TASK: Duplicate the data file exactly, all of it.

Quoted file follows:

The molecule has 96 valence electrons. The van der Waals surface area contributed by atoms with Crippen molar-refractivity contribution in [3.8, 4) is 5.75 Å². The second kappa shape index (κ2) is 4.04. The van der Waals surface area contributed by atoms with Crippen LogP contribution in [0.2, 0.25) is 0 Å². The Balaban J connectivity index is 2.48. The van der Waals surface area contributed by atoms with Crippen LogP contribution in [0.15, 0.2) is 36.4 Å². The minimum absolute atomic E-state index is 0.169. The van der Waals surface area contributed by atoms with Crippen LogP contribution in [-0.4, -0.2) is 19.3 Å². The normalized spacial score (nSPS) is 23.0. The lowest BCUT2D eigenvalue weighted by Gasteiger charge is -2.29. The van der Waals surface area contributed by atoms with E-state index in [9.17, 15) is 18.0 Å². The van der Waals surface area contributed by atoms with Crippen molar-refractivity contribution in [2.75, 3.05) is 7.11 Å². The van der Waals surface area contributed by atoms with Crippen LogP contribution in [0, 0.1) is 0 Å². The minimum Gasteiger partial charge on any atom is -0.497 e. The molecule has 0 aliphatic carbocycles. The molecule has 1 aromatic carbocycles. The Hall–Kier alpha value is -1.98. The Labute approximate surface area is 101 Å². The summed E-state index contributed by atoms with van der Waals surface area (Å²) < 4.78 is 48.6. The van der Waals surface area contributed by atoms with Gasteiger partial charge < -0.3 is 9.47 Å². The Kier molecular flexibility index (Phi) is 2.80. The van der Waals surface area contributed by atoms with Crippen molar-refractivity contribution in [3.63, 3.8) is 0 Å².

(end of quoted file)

The molecule has 96 valence electrons. The van der Waals surface area contributed by atoms with Crippen molar-refractivity contribution in [3.8, 4) is 5.75 Å². The second kappa shape index (κ2) is 4.04. The van der Waals surface area contributed by atoms with Crippen LogP contribution in [0.2, 0.25) is 0 Å². The Balaban J connectivity index is 2.48. The van der Waals surface area contributed by atoms with Crippen LogP contribution in [0.15, 0.2) is 36.4 Å². The minimum absolute atomic E-state index is 0.169. The van der Waals surface area contributed by atoms with Crippen LogP contribution in [-0.4, -0.2) is 19.3 Å². The normalized spacial score (nSPS) is 23.0. The lowest BCUT2D eigenvalue weighted by Gasteiger charge is -2.29. The van der Waals surface area contributed by atoms with E-state index in [9.17, 15) is 18.0 Å². The van der Waals surface area contributed by atoms with Crippen molar-refractivity contribution in [2.75, 3.05) is 7.11 Å². The van der Waals surface area contributed by atoms with Crippen LogP contribution in [0, 0.1) is 0 Å². The minimum Gasteiger partial charge on any atom is -0.497 e. The molecule has 0 aliphatic carbocycles. The molecule has 1 aromatic carbocycles. The Hall–Kier alpha value is -1.98. The Labute approximate surface area is 101 Å². The summed E-state index contributed by atoms with van der Waals surface area (Å²) < 4.78 is 48.6. The van der Waals surface area contributed by atoms with Gasteiger partial charge < -0.3 is 9.47 Å². The Kier molecular flexibility index (Phi) is 2.80. The van der Waals surface area contributed by atoms with Crippen molar-refractivity contribution in [3.63, 3.8) is 0 Å².